Monday, January 20, 2014

Respect the Vote

Hundreds of Thais gathered in Banjasiri Park, a few hundred meters from the Asok protest site, to rally for peace amidst Thailand's political chasm and call on all sides to respect Thai democracy

There was another candlelight vigil Sunday night, in Benjasiri Park. Several hundred people gathered to light candles, call for peace in Thailand and resist urges to weaken Thai democracy. Sunday night's vigil came on the heels of two grenade attacks on protest sites, one Friday and a second one Sunday afternoon. 

Violence on the periphery of the protest sites is nothing new. There have been shootings and assaults on guard positions almost from day one. But the violence is becoming more extreme (grenades rather than gunshots and fistfights) and is targeting midday crowds rather than late night guard positions. That change in tactics made Sunday's call for nonviolence all the more pressing. 
A Thai police officer collects evidence at the scene of a grenade attack Sunday

Several people came up to me Sunday night and told me that the peace movement transcends politics. They told me they support neither fugitive former Prime Minister Thaksin Shinawatra nor protest leader former Deputy Prime Minister Suthep Thaugsuban (who faces murder charges), they do support, they said, Thais' right to vote and choose their own government. Which indirectly means they oppose the Suthep led protests because Suthep wants to replace Thailand's elected government with a council of unelected people who would govern while Thai politics are reformed.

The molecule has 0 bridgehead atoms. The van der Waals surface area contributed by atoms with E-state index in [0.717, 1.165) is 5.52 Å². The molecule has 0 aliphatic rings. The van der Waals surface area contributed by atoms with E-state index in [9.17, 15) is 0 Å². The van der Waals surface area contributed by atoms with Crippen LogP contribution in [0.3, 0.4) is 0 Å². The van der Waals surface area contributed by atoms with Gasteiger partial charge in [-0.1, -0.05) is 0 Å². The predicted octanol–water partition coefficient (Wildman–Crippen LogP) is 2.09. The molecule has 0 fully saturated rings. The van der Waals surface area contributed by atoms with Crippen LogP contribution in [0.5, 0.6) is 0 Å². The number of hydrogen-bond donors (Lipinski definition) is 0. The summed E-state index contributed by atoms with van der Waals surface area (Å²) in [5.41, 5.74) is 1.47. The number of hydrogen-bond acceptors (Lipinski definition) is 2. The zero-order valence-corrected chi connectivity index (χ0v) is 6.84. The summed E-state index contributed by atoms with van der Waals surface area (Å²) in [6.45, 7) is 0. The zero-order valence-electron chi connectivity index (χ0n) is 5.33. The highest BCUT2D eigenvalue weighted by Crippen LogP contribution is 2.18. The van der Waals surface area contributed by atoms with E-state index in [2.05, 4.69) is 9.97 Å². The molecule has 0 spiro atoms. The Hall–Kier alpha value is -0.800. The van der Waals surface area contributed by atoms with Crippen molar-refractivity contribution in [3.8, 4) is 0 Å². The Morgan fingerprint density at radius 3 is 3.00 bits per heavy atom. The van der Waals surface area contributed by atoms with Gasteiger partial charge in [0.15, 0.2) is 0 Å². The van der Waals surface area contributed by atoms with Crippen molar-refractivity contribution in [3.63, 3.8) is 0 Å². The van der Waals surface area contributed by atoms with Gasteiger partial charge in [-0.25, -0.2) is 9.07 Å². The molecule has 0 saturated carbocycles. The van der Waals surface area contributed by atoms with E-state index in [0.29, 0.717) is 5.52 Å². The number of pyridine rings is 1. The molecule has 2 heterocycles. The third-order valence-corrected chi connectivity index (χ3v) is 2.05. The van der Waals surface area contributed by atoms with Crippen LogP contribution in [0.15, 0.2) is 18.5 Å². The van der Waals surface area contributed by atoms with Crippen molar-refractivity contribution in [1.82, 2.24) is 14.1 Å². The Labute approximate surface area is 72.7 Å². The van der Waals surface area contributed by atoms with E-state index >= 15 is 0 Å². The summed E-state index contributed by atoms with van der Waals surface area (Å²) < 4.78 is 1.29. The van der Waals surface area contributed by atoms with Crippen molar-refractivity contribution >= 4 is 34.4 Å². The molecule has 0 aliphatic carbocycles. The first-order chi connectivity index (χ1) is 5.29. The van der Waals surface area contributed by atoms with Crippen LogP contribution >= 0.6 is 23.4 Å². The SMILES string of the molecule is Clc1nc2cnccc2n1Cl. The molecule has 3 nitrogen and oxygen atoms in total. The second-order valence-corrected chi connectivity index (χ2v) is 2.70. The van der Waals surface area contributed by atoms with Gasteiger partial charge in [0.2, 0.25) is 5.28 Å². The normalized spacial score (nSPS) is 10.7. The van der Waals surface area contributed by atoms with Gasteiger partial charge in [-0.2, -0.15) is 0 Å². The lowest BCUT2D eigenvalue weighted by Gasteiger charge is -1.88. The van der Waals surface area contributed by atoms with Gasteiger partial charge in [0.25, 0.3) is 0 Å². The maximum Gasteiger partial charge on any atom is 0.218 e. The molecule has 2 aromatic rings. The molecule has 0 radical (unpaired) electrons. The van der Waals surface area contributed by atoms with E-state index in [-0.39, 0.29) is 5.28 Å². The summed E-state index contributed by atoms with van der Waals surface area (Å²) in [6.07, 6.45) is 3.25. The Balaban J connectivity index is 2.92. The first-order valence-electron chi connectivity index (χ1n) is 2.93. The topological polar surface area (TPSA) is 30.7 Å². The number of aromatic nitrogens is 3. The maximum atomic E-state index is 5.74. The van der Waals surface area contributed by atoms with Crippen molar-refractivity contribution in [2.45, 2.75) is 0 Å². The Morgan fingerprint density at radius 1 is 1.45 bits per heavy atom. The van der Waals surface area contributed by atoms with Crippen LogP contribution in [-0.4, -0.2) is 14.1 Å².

A woman sits amidst candles in Benjasiri Park

For his part, Suthep keeps ramping up the protests. Today he's leading marches to try to shutdown parts of the Thai financial system (banks that deal with the government) and he's encouraged his followers to shut down southern Thailand, which is the home base of the Thai Democrats and where the governing Pheu Thai party has little influence. 

Prime Minister Yingluck Shinawatra (sister of Thaksin) insists that the election will take place on February 2. Suthep vows to block or disrupt the elections. 

There are more photos of the vigil (and Shutdown Bangkok) in my archive or available from ZUMA Press

Finally, most of the photos in my archive are available for editorial use or self fulfillment as prints. If you see something you'd like to use or just hang on the wall, click on the "Add to Cart" button and follow the onscreen prompts.